I had a really great experience eating a meal in a pub with my elderly mum a few weeks ago. Apart from the fact that the food was delicious and well-priced, what made a difference was that the staff were terrific – polite, attentive, informed in helping us choose and being particularly patient with mum’s indecision. Not for the first time I was struck by the impact that great manners and taking a genuine interest in others can have to deliver a very rewarding experience.
This reminded me of a recent conversation I had with a Medical Director at an NHS hospital trust, and his enthusiasm for the increasing evidence base showing that civility between colleagues can greatly improve patient care and save lives.
Put simply, if someone is rude to us at work, even if this is mild to moderate, and not extreme, research shows that our bandwidth to complete our tasks can be reduced by up to 61%. As we can often feel powerless and even humiliated, this reduction in our performance can have an enduring impact throughout the day. Furthermore, when an incident of rudeness or incivility occurs in teams, there is a collateral impact on other team members: a 20% reduction in team performance and a 50% drop in willingness to help others.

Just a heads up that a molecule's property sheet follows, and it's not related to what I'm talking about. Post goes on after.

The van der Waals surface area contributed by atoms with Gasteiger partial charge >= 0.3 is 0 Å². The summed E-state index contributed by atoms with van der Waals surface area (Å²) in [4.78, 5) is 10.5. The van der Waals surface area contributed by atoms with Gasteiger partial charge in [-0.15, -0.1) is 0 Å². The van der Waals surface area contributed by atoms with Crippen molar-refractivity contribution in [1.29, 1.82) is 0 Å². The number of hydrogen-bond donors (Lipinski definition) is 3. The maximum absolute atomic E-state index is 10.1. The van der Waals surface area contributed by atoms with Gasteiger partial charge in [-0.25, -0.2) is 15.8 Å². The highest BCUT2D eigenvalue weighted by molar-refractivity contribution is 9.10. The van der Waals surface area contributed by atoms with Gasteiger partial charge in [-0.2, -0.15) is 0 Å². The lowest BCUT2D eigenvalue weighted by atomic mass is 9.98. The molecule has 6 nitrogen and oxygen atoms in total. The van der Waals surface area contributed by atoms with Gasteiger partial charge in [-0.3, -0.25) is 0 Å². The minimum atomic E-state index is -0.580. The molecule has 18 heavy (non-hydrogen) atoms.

This has a major influence on how teams work and deliver. Research from Riskin and Erez (The Impact of Rudeness on Medical Team Performance; Pediatrics; September 2015) shows that the single most important fact that determines the output of medical teams is how they treat each other.
So, if there is now strong evidence that when we work with someone who is civil and treats us with respect, we feel empowered and encouraged to work at our best, and the reverse is undoubtedly true, what is our challenge as leaders? Maybe it starts with saying please and thank you routinely? Asking your colleague about their weekend, and holidays at this time of year? Avoiding rolling our eyes if someone continues to repeat things you’ve heard before? Tackling unacceptable behaviours in others proactively rather than expending wasted efforts going around them?
I would like to acknowledge the excellent work of Chris Turner and Civility Saves Lives – a project with a mission to promote positive behaviours and share the evidence base around positive and negative behaviours https://www.civilitysaveslives.com. A fascinating TEDx talk by Chris Turner from June this year can be seen here: